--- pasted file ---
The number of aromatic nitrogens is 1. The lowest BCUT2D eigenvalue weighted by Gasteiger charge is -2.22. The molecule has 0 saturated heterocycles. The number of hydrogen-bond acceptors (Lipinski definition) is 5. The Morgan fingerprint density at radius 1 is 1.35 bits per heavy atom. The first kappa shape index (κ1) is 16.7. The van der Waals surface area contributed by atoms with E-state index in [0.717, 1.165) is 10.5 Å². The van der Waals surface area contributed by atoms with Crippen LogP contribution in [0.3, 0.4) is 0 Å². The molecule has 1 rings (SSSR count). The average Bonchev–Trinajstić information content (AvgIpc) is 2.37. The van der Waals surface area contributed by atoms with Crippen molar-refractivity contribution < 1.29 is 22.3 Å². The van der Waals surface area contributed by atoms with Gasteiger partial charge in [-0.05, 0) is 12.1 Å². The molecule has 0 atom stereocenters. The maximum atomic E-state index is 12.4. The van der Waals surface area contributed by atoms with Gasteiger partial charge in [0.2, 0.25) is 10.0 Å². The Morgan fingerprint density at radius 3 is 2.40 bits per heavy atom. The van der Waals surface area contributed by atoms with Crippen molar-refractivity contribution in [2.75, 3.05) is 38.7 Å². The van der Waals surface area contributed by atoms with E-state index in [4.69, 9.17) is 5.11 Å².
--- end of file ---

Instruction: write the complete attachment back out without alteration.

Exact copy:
The number of aromatic nitrogens is 1. The lowest BCUT2D eigenvalue weighted by Gasteiger charge is -2.22. The molecule has 0 saturated heterocycles. The number of hydrogen-bond acceptors (Lipinski definition) is 5. The Morgan fingerprint density at radius 1 is 1.35 bits per heavy atom. The first kappa shape index (κ1) is 16.7. The van der Waals surface area contributed by atoms with E-state index in [0.717, 1.165) is 10.5 Å². The van der Waals surface area contributed by atoms with Crippen LogP contribution in [0.3, 0.4) is 0 Å². The molecule has 1 rings (SSSR count). The average Bonchev–Trinajstić information content (AvgIpc) is 2.37. The van der Waals surface area contributed by atoms with Crippen molar-refractivity contribution < 1.29 is 22.3 Å². The van der Waals surface area contributed by atoms with Gasteiger partial charge in [-0.05, 0) is 12.1 Å². The molecule has 0 atom stereocenters. The maximum atomic E-state index is 12.4. The van der Waals surface area contributed by atoms with Gasteiger partial charge in [0.2, 0.25) is 10.0 Å². The Morgan fingerprint density at radius 3 is 2.40 bits per heavy atom. The van der Waals surface area contributed by atoms with Crippen molar-refractivity contribution in [2.75, 3.05) is 38.7 Å². The van der Waals surface area contributed by atoms with E-state index in [4.69, 9.17) is 5.11 Å².